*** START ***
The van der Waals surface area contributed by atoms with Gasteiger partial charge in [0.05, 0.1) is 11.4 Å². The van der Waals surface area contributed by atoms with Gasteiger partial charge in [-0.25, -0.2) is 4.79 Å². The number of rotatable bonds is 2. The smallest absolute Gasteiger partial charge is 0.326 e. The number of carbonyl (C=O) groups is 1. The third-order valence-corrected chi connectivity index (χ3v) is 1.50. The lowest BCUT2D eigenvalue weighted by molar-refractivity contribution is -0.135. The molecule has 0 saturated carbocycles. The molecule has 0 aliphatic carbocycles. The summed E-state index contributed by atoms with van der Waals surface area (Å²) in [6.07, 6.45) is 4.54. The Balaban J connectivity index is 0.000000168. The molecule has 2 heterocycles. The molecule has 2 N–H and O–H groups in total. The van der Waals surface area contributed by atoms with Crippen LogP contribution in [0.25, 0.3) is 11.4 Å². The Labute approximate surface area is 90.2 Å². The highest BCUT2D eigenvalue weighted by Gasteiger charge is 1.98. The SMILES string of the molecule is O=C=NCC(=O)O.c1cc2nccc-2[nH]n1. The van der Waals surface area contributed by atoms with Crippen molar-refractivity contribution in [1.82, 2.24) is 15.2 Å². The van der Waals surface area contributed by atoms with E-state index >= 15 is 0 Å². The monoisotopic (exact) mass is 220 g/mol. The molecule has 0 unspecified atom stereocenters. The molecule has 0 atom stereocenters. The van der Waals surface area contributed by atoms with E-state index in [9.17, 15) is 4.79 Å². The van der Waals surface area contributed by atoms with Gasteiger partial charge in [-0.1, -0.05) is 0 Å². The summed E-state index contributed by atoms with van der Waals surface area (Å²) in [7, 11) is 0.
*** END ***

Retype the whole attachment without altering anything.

The van der Waals surface area contributed by atoms with Gasteiger partial charge in [0.05, 0.1) is 11.4 Å². The van der Waals surface area contributed by atoms with Gasteiger partial charge in [-0.25, -0.2) is 4.79 Å². The number of rotatable bonds is 2. The smallest absolute Gasteiger partial charge is 0.326 e. The number of carbonyl (C=O) groups is 1. The third-order valence-corrected chi connectivity index (χ3v) is 1.50. The lowest BCUT2D eigenvalue weighted by molar-refractivity contribution is -0.135. The molecule has 0 saturated carbocycles. The molecule has 0 aliphatic carbocycles. The summed E-state index contributed by atoms with van der Waals surface area (Å²) in [6.07, 6.45) is 4.54. The Balaban J connectivity index is 0.000000168. The molecule has 2 heterocycles. The molecule has 2 N–H and O–H groups in total. The van der Waals surface area contributed by atoms with Crippen LogP contribution in [0.25, 0.3) is 11.4 Å². The Labute approximate surface area is 90.2 Å². The highest BCUT2D eigenvalue weighted by Gasteiger charge is 1.98. The SMILES string of the molecule is O=C=NCC(=O)O.c1cc2nccc-2[nH]n1. The van der Waals surface area contributed by atoms with Crippen molar-refractivity contribution in [1.82, 2.24) is 15.2 Å². The van der Waals surface area contributed by atoms with E-state index >= 15 is 0 Å². The monoisotopic (exact) mass is 220 g/mol. The molecule has 0 unspecified atom stereocenters. The molecule has 0 atom stereocenters. The van der Waals surface area contributed by atoms with E-state index in [9.17, 15) is 4.79 Å². The van der Waals surface area contributed by atoms with Gasteiger partial charge in [-0.1, -0.05) is 0 Å². The summed E-state index contributed by atoms with van der Waals surface area (Å²) in [7, 11) is 0.